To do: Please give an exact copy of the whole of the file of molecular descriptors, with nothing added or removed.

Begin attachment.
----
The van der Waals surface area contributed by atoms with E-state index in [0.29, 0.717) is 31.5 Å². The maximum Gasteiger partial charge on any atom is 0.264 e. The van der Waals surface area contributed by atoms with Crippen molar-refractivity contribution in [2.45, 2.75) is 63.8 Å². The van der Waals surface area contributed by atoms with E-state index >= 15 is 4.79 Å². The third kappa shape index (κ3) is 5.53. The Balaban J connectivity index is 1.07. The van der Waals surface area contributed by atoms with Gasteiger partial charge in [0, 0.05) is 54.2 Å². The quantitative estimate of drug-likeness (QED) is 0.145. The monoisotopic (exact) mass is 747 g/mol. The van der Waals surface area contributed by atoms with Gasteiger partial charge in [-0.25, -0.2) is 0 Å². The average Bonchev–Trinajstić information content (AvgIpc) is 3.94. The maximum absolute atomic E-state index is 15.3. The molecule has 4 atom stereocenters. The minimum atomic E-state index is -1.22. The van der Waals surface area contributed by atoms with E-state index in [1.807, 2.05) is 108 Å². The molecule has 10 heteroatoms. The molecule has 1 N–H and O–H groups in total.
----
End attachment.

The van der Waals surface area contributed by atoms with E-state index in [0.29, 0.717) is 31.5 Å². The maximum Gasteiger partial charge on any atom is 0.264 e. The van der Waals surface area contributed by atoms with Crippen molar-refractivity contribution in [2.45, 2.75) is 63.8 Å². The van der Waals surface area contributed by atoms with E-state index >= 15 is 4.79 Å². The third kappa shape index (κ3) is 5.53. The Balaban J connectivity index is 1.07. The van der Waals surface area contributed by atoms with Gasteiger partial charge in [0, 0.05) is 54.2 Å². The quantitative estimate of drug-likeness (QED) is 0.145. The monoisotopic (exact) mass is 747 g/mol. The van der Waals surface area contributed by atoms with Gasteiger partial charge in [-0.25, -0.2) is 0 Å². The average Bonchev–Trinajstić information content (AvgIpc) is 3.94. The maximum absolute atomic E-state index is 15.3. The molecule has 4 atom stereocenters. The minimum atomic E-state index is -1.22. The van der Waals surface area contributed by atoms with E-state index in [1.807, 2.05) is 108 Å². The molecule has 10 heteroatoms. The molecule has 1 N–H and O–H groups in total.